Philly moves to ease financial burden on inmates

Mayor Jim Kenney’s proposed budget includes reductions in inmate fees, and a new city-issued report indicates his administration could be looking at additional steps to alleviate the financial burden on incarcerated people and their families.

Kenney’s spending plan would eliminate a $1 surcharge for items purchased at the jail commissary and allow prisoners 15 minutes of free phone time a day, up from 10.

In addition, the administration wants to allocate nearly $2.2 million to provide up to one hour of free teleconference visits a week for inmates.

A report released by the city’s Office of Community Empowerment and Opportunity (CEO) suggests that Kenney’s office is considering eliminating all phone fees over the next year.

The document notes that such costs hinder close communication between inmates and their loved ones, which long-standing research shows leads to lower rates of recidivism, as well as better opportunities upon release.

Phone calls and video conferences have become particularly important during the coronavirus pandemic.

While the state prison system has begun gradually resuming in-person visits, there is not yet a timeline for face-to-face reunions at the city’s State Road jail complex.

Inmates in the Philadelphia Department of Prisons are currently charged an average of 17 cents a minute after 10 free minutes.

Nearly all prisoners are dependent on someone outside the walls for phone and commissary money, and the financial load is often carried by Black women, according to the CEO report.

CEO surveyed 192 people who are or were formerly incarcerated, and 84% reported that there were times when they could not afford to call family members and friends.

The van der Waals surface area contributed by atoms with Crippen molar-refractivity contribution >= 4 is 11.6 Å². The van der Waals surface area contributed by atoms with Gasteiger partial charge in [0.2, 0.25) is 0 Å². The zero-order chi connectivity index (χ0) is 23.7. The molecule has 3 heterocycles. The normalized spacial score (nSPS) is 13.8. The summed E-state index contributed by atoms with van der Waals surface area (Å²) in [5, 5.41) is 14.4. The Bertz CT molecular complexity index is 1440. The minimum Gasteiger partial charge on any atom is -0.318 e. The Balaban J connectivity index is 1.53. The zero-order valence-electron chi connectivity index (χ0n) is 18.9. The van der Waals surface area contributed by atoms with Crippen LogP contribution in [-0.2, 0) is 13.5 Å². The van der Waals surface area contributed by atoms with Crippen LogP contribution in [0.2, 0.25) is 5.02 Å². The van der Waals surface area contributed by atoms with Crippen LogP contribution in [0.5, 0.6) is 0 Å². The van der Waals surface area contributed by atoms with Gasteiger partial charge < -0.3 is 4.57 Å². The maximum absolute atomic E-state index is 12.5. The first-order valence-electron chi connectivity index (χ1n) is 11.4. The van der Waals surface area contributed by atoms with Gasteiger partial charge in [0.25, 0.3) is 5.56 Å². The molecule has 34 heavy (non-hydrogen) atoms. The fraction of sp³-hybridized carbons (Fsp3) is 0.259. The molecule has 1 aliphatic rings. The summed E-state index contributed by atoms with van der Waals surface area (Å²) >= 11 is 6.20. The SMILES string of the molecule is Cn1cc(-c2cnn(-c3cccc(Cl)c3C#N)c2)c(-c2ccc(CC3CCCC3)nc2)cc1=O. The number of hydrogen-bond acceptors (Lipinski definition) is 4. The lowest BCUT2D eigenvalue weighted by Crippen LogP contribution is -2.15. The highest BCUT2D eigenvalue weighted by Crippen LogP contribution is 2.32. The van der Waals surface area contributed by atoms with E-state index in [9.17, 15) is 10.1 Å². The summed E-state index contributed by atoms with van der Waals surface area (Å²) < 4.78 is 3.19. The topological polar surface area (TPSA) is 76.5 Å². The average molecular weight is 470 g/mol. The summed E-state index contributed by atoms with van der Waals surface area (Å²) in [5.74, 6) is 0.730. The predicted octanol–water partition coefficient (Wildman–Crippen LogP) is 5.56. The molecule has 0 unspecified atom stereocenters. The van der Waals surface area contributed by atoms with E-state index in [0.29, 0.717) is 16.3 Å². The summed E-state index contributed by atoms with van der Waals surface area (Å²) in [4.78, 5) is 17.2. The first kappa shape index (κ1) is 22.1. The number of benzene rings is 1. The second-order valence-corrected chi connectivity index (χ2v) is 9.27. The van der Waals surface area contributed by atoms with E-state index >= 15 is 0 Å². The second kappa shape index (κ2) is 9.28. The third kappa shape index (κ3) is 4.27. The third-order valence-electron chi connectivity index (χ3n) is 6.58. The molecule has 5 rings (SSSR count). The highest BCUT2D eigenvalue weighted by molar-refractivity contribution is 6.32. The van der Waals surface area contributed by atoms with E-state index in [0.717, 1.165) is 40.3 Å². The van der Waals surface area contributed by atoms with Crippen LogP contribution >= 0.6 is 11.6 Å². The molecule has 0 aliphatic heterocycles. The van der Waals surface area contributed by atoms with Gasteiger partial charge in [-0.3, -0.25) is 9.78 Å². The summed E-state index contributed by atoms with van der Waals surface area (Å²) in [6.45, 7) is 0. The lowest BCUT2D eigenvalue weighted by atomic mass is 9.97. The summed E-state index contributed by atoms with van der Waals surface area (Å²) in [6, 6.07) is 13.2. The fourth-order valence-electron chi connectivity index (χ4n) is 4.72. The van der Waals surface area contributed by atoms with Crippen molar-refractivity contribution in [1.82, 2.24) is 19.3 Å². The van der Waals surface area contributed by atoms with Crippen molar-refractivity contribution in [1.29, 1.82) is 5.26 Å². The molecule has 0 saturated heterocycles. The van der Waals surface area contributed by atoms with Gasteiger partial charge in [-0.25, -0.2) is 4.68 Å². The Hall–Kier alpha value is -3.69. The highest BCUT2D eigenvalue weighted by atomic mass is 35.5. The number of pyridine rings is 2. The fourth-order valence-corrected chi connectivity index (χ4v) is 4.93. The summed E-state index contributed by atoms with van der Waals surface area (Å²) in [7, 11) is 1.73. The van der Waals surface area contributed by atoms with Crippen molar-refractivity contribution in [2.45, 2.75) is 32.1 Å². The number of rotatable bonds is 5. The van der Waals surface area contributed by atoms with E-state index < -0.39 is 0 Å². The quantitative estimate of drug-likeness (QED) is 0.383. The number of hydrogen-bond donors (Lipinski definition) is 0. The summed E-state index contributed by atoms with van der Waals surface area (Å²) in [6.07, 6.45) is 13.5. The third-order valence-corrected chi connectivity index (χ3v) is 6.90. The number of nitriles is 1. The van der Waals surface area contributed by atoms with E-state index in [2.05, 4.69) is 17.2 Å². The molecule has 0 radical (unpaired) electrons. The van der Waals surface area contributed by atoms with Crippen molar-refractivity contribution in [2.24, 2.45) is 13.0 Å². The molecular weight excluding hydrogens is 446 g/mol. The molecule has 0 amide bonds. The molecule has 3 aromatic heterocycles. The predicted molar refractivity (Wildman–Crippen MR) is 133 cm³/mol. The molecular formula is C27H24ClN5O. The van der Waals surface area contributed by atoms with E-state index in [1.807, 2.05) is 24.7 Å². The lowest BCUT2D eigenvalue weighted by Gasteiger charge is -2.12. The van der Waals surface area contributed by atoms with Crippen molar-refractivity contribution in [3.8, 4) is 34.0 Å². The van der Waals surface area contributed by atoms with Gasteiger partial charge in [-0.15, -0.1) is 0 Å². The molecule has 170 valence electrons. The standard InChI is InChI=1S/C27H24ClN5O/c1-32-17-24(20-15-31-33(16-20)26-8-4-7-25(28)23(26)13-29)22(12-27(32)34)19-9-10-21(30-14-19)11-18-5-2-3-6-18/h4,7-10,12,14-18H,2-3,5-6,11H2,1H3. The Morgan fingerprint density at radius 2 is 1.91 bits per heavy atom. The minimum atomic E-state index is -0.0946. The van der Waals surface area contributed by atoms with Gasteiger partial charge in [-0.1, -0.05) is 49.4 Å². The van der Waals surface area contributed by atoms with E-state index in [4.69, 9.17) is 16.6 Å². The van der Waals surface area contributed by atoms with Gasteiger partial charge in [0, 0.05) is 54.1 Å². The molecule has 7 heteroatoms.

About three out of four said they spent at least $50 a week in jail, even though their immediate family’s household income was, on average, less than $300 a week, the report said.

More than 90% of respondents said they struggled to purchase products at the commissary, which usually offers food, hygiene, household and stationary items.

“Research shows that communities are safer, and crime is reduced if returning citizens have the support of their families to help them get back on track with jobs, housing and education,” said Mitchell Little, CEO’s executive director, in a statement announcing the report.

Efforts to reduce or remove fines and fees for prisoners are part of a broader effort to make the criminal justice system more equitable for low-income and minority populations.

District Attorney Larry Krasner, who all but secured a second term after winning Tuesday’s Democratic primary, has promised to advocate for the elimination of cash bail.

That change was also supported last week by a group of progressive city councilmembers and state lawmakers, who called for an end to “the criminalization of poverty.”

Aside from bail, 45% of those who answered the CEO survey reported owing more than $3,000 in court-related costs. Not paying could lead to late charges or an arrest warrant.

Deana Gamble, a Kenney spokesperson, said Sunday that “reducing fines and fees that disproportionately burden Black Philadelphians is a priority for the mayor.”

His budget proposal would shift $3 million to the jail system to replace lost revenue from the commissary markup and other fees. The measure, along with his entire spending plan, is currently being considered by Council.

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